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Other Psychiatric Disorders

開催日 2014/9/13
時間 14:00 - 15:00
会場 Poster / Exhibition(Event Hall B)

Aggressive biting behavior toward inanimate objects in female mice

  • P3-326
  • 口岩 俊子 / Toshiko Kuchiiwa:1 三浦 可恵 / Kae Miura:1 口岩 聡 / Satoshi Kuchiiwa:2 
  • 1:鹿児島純心大院・人間科学・臨床心理 / Dept Clin Psycol, Grad Sch Human Sci, Kagoshima Immaculate Heart Univ, Kagoshima, Japan 2:鹿児島大院・医歯学・神経解剖 / Dept Neuroanatomy, Grad Sch Med Dent Sci, Kagoshima Univ, Kagoshima, Japan 

Aggressiveness is a common symptom in patients with psychiatric disorders and developmental disorders. Behavioral assessment of aggressiveness in laboratory animals is essential for the analysis of aggression mechanisms and evaluation of the action of psychotropic drugs. Currently, behavioral research of aggressiveness is often conducted with intraspecific aggression tests using one set of male laboratory animals, such as a resident-intruder test. The intraspecific aggression is not detectable in female animals, except during the nursing period.
We developed a semi-automated apparatus (ARM: Aggression Response Meter) for measurement of aggressive biting behavior (ABB) in male and female mice. The apparatus is loaded with computer-controlled sticks that stimulate the mouse through touch, inducing irritation and anger. When the mouse bites the sticks in anger, a load sensor attached to the sticks detects ABB dynamically.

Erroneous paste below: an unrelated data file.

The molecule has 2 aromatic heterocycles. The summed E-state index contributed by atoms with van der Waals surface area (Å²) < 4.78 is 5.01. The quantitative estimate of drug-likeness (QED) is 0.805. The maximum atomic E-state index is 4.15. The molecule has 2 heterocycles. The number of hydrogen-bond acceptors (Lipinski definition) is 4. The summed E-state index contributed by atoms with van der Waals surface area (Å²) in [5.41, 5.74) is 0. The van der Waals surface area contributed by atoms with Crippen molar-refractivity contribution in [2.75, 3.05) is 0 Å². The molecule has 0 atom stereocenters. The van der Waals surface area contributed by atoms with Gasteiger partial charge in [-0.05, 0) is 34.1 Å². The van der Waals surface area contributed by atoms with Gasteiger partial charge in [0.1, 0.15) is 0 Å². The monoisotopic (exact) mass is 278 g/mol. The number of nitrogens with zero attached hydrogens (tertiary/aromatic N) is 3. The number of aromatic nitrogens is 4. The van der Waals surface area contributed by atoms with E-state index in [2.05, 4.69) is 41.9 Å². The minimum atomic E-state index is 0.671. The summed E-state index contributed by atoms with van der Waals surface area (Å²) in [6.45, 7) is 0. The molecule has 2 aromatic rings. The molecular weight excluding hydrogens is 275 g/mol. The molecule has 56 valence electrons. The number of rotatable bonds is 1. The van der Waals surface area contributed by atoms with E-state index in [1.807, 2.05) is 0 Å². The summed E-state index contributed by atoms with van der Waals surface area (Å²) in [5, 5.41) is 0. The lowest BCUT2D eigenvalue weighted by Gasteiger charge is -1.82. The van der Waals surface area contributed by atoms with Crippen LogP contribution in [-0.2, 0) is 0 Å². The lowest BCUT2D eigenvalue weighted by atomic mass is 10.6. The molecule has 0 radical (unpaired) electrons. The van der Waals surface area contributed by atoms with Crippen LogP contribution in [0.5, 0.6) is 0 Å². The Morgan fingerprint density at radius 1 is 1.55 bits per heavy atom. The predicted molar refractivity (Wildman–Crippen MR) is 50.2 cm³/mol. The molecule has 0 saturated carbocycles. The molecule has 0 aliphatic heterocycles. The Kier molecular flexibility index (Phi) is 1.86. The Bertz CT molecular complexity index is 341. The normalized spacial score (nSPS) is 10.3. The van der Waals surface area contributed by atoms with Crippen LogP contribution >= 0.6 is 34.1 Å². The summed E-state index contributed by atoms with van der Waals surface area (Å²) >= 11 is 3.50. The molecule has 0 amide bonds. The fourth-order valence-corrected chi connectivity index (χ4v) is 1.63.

The estrous cycle in normal and aggressive female mice was monitored daily with a vaginal impedance checker and changes in ABB were assessed daily using the ARM. The results indicate that the intensity and incidence rate of ABB were unrelated to estrous cycle. Female mice were isolated for 7 weeks and then re-socialized for 2 weeks. Changes in ABB were assessed during the isolation-reared/re-socialized periods using the ARM weekly. ABB significantly increased during isolation rearing, and then significantly decreased throughout the re-socialization period; both changes were time-dependent, as well as male mice. Additional isolation-reared female mice were tested before and after administration of buspirone, a serotonin 1A receptor agonist. Buspirone significantly inhibited ABB in female mice.
The results suggest that ABB toward inanimate objects is a reliable paradigm that makes it possible to detect aggressiveness in the early stage of psychiatric disorders in female mice as well as male mice. The ARM is useful for the quantification of aggressiveness using the same individual repeatedly, and for objective evaluation of the effects of drugs on aggressiveness, using with both male and female mice.

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